Community forestry is the management of forest resources by a government, communities, First Nation with the goal of benefitting local people[42]. This form of management ensures that local communities have control over their landscapes, while also providing important economic, social and cultural benefits. Satoyama forests of Japan, where forests were managed according to the relationships between local people and their environment are an example of community forestry. The interconnectedness between forests, croplands and villages in these landscapes allowed for the protection of nature and human settlements, including the reduction of soil erosion, landslides, prevention of flooding and windbreaks[16] Villagers in Japan shared forest resources, for example wood collection for fuel, charcoal, and building as well as managed forests to protect certain trees and species from harvesting. Local groups took care of post harvest forest regeneration processes like the coppicing of hardwood species and utilized non-timber forest products like leaves as compost for their crops, creating strong links between forestry and agriculture [16]. Japan has started to revitalize the use of traditional ecological knowledge and practices in forestry, including the creation of the Satoyama Initiative in 2010 to encourage community forestry around the world while restoring past Satoyama systems.

Breakdown of engagement types for Indigenous communities in British Columbia related to Community Forest Agreements[43].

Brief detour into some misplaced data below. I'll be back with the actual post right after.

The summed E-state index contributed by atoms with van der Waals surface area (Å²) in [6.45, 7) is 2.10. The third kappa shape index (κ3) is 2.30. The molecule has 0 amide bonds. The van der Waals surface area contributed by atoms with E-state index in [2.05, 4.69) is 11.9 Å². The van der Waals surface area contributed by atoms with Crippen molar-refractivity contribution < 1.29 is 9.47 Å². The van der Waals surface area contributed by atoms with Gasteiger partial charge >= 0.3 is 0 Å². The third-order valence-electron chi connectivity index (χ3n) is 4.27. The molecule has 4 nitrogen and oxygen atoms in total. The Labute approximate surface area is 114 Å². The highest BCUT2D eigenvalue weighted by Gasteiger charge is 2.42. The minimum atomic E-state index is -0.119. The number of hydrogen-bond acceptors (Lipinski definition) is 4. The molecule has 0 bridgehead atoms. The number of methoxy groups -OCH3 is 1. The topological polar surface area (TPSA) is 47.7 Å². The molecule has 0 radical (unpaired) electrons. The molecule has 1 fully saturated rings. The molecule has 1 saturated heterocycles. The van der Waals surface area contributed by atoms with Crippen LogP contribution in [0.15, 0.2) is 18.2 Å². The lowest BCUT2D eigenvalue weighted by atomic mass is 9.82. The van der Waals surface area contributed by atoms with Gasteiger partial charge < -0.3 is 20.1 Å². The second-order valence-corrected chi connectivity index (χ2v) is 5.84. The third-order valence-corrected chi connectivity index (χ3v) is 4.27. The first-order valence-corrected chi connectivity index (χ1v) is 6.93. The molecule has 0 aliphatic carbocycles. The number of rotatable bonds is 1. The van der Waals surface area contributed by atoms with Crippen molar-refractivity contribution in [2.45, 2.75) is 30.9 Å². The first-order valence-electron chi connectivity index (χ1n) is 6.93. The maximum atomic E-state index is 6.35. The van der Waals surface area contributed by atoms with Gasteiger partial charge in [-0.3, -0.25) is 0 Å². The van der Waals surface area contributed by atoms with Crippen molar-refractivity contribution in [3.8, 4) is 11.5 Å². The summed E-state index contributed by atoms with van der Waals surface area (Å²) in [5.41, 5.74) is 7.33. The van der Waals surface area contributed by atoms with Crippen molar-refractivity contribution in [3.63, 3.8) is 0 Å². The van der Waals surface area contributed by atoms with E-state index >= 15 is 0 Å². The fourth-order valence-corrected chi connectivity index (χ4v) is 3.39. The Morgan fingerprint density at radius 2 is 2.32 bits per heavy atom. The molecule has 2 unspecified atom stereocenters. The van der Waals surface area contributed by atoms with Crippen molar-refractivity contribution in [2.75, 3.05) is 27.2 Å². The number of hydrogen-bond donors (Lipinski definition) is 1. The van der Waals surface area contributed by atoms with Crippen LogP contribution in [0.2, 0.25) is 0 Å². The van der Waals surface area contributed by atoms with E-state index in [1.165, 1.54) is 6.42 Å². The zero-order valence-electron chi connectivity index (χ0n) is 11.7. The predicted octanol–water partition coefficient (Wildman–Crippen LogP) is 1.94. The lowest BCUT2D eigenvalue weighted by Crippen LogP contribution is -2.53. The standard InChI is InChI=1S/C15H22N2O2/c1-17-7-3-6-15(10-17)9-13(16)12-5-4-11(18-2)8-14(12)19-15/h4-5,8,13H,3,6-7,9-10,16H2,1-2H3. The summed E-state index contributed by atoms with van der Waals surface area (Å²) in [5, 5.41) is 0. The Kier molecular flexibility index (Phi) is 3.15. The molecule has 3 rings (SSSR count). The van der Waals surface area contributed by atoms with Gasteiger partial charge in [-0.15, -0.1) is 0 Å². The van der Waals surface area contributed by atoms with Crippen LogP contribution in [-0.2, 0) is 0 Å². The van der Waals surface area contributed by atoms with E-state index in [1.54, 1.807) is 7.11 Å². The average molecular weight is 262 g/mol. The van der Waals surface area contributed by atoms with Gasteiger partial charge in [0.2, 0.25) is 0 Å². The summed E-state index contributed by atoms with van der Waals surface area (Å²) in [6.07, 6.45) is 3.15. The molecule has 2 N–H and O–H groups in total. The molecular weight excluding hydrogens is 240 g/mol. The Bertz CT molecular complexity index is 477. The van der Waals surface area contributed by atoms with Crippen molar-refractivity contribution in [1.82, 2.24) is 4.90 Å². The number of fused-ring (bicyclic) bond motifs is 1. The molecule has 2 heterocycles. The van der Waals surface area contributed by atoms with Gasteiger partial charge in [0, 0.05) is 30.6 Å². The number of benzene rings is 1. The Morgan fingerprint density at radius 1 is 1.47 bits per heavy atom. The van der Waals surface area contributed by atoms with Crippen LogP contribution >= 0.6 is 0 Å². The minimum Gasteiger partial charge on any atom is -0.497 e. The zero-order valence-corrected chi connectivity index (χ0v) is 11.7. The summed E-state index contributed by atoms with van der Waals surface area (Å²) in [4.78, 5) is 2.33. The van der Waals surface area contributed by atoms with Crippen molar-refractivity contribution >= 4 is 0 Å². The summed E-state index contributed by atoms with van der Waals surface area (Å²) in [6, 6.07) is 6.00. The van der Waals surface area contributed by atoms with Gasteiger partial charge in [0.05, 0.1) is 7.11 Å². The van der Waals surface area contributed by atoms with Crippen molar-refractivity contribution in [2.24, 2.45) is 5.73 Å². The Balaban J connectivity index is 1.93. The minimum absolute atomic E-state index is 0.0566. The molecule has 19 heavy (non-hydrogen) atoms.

The Community Forest Agreement Program was launched in British Columbia in 1998, initially issuing 5-year forest licenses to communities, which was extended to 25 years in 2009 in response to complaints over the lack of opportunities for long-term planning [43]. The program was created to address logging protests, however due to the small areas covered by these licenses, commercial harvesting can still occur in forests. Community Forest (CF) licenses represent only 2% of forest tenures in British Columbia, which can create opportunities for collaboration between communities and license holders[43]. However, this is seen as an issue due to the dominance of commercial harvest licenses because CFs often can not get optimum value for their timber. Community Forest licenses may play a role in increasing the involvement of Indigenous communities in decision and policy making in British Columbia. The Xáxli’p Community Forest (XCF), located near Lillooet British Columbia was created in 2011, giving the community power over forestry operations and management within their traditional territory[40] . Frameworks like these allow communities to engage in science and share their traditional knowledge in ways that maintain the integrity and representation of Indigenous knowledge in policy. This knowledge will promote sustainable forest management and create new relationships between humans and their environment, benefiting social and ecological systems. Another example of community forestry is the Tl’azt’en First Nation, who received their first tree planting license in 1982, leading to the creation of an Indigenous operated sawmill[44]. The forests on their territory are managed to preserve ecological value while also providing the maximum benefits to community members through economic, social and cultural uses[44].